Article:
Research Techniques Made Simple: Two-Photon Intravital Imaging of the Skin

  • Peyman Obeidy
    Affiliations
    The Centenary Institute, Newtown, New South Wales, Australia
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  • Philip L. Tong
    Affiliations
    The Centenary Institute, Newtown, New South Wales, Australia

    Discipline of Dermatology, University of Sydney, Camperdown, New South Wales, Australia

    Department of Dermatology, Royal Prince Alfred Hospital, Camperdown, New South Wales, Australia
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  • Wolfgang Weninger
    Correspondence
    Correspondence: Wolfgang Weninger, Centenary Institute for Cancer Medicine and Cell Biology, Locked Bag No. 6, Newtown NSW 2042, Australia.
    Affiliations
    The Centenary Institute, Newtown, New South Wales, Australia

    Discipline of Dermatology, University of Sydney, Camperdown, New South Wales, Australia

    Department of Dermatology, Royal Prince Alfred Hospital, Camperdown, New South Wales, Australia
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      Over the last few years, intravital two-photon microscopy has matured into a powerful technology helping basic and clinical researchers obtain quantifiable details of complex biological mechanisms in live and intact tissues. Two-photon microscopy provides high spatial and temporal resolution in vivo with little phototoxicity that is unattainable by other optical tools like confocal microscopy. Using ultrashort laser pulses, two-photon microscopy allows the visualization of molecules, cells, and extracellular structures up to depths of 1 mm within tissues. Consequently, real-time imaging of the individual skin layers under both physiological and pathological conditions has revolutionized our understanding of cutaneous homeostasis, immunity, and tumor biology. This review provides an overview to two-photon microscopy of the skin by covering the basic concepts and current applications in diverse preclinical and clinical settings.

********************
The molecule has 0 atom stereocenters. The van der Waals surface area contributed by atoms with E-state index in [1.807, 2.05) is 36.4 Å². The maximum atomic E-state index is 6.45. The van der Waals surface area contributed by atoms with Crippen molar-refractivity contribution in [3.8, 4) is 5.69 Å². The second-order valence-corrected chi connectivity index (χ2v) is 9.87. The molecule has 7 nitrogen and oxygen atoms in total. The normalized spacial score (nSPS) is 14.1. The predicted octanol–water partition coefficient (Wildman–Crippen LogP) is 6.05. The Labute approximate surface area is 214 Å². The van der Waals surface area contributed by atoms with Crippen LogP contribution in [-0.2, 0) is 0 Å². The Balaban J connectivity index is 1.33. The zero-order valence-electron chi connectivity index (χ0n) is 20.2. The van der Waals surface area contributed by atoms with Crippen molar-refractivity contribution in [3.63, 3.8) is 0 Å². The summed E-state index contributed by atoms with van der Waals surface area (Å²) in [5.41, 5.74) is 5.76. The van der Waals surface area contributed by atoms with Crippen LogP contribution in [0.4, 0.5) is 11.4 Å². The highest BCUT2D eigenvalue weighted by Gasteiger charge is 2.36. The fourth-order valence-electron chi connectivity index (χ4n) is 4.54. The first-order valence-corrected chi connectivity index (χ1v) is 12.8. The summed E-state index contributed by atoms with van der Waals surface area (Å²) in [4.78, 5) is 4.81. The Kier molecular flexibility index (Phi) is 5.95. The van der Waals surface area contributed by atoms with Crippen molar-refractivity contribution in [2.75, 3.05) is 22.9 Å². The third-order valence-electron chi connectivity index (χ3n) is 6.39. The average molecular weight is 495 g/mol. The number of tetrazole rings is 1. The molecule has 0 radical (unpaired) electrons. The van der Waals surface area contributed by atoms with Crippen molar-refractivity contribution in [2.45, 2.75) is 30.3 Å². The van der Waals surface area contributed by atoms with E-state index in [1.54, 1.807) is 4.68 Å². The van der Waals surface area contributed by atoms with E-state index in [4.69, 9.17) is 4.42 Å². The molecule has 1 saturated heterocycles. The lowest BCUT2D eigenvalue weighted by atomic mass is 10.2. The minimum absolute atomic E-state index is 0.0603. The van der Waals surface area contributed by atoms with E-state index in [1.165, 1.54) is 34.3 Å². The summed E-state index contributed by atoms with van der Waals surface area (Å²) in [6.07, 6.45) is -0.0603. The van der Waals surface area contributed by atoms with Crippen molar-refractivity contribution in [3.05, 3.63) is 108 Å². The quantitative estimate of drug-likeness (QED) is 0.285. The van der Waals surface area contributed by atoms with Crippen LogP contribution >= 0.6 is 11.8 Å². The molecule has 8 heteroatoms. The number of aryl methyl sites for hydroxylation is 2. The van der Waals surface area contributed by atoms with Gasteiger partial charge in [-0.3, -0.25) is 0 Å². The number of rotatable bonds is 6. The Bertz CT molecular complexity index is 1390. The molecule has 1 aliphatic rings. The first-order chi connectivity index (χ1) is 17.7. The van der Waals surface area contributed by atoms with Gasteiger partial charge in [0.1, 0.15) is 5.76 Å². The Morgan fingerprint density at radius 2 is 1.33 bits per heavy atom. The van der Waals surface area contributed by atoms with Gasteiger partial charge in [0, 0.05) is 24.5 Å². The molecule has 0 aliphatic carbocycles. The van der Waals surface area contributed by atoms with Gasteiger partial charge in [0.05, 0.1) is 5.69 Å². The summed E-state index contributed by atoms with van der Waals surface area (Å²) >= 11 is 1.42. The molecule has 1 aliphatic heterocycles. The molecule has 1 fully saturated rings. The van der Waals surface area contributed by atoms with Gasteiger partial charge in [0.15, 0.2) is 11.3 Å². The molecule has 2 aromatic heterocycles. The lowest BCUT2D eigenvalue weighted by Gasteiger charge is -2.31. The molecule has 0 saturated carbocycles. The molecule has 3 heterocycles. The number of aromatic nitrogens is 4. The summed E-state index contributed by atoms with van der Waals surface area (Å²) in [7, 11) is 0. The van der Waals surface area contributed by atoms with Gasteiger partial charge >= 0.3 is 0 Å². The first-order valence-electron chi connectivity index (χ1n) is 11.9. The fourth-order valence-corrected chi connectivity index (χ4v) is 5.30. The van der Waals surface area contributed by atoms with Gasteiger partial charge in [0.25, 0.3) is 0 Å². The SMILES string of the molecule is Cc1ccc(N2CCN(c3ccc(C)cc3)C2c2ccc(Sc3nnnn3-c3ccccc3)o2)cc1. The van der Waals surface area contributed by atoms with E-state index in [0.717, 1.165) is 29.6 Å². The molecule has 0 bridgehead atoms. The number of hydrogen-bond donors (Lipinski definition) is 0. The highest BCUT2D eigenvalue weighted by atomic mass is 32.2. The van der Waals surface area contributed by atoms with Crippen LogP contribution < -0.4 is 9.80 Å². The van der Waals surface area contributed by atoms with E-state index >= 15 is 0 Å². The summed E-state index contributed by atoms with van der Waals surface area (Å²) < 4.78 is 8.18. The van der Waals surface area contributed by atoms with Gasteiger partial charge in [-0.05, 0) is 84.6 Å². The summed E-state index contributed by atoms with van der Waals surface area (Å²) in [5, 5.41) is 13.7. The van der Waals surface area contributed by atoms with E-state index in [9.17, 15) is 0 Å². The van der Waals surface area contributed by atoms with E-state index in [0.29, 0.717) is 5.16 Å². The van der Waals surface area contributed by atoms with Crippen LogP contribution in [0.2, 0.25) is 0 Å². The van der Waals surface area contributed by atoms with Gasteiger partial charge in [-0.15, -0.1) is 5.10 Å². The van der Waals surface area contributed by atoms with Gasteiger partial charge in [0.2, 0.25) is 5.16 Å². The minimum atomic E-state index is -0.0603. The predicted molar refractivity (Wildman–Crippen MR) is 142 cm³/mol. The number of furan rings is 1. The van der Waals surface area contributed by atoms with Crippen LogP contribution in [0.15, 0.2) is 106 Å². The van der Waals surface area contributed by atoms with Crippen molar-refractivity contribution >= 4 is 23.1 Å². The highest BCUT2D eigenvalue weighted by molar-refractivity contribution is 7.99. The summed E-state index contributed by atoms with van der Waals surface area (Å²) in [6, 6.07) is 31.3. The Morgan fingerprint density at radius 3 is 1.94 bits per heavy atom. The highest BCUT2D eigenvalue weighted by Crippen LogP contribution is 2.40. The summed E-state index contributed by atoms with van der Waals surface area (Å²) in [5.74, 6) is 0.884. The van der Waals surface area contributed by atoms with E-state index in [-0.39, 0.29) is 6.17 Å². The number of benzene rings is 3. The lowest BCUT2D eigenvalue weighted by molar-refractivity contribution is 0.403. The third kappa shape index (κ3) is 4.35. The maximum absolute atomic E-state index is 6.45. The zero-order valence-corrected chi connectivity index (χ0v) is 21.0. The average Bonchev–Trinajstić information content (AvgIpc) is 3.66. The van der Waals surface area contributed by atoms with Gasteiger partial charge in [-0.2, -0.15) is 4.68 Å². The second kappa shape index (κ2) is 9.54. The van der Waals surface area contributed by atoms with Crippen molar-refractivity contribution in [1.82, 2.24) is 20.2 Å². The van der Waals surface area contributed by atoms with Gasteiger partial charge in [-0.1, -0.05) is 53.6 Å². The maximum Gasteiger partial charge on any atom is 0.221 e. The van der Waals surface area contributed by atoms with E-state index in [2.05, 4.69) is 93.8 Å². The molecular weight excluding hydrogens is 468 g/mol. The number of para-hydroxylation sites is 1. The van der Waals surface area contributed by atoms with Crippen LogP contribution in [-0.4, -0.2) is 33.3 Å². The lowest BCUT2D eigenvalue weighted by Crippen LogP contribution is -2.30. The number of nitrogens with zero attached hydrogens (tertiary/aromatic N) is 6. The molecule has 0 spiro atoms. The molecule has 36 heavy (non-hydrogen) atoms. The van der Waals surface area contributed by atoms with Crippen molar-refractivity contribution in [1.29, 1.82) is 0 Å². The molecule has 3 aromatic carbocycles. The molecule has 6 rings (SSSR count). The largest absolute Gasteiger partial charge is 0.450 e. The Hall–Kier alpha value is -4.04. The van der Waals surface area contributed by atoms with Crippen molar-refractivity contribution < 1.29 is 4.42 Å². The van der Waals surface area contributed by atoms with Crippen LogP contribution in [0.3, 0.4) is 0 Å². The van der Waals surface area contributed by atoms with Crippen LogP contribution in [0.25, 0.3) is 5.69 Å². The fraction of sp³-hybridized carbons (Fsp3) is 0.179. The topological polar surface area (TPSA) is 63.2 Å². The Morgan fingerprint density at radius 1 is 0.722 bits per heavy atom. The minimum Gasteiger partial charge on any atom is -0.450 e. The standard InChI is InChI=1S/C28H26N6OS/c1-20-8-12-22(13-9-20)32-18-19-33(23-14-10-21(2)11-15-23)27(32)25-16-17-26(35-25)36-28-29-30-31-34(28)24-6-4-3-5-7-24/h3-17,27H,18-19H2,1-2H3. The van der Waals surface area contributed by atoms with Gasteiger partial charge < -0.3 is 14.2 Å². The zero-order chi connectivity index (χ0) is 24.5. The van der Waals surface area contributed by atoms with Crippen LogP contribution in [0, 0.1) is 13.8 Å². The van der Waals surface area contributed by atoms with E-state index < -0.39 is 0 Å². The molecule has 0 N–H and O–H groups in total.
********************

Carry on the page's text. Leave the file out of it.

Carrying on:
Abbreviations:

      SHG (second harmonic generation), THG (third harmonic generation), TPM (two-photon microscopy)
      CME Activity Dates: 21 March 2018
      Expiration Date: 20 March 2019
      Estimated Time to Complete: 1 hour
      Planning Committee/Speaker Disclosure: All authors, planning committee members, CME committee members and staff involved with this activity as content validation reviewers have no financial relationship(s) with commercial interests to disclose relative to the content of this CME activity.
      Commercial Support Acknowledgment: This CME activity is supported by an educational grant from Lilly USA, LLC.
      Description: This article, designed for dermatologists, residents, fellows, and related healthcare providers, seeks to reduce the growing divide between dermatology clinical practice and the basic science/current research methodologies on which many diagnostic and therapeutic advances are built.
      Objectives: At the conclusion of this activity, learners should be better able to:
      • Recognize the newest techniques in biomedical research.
      • Describe how these techniques can be utilized and their limitations.
      • Describe the potential impact of these techniques.
      CME Accreditation and Credit Designation: This activity has been planned and implemented in accordance with the accreditation requirements and policies of the Accreditation Council for Continuing Medical Education through the joint providership of Beaumont Health and the Society for Investigative Dermatology. Beaumont Health is accredited by the ACCME to provide continuing medical education for physicians. Beaumont Health designates this enduring material for a maximum of 1.0 AMA PRA Category 1 Credit(s)™. Physicians should claim only the credit commensurate with the extent of their participation in the activity.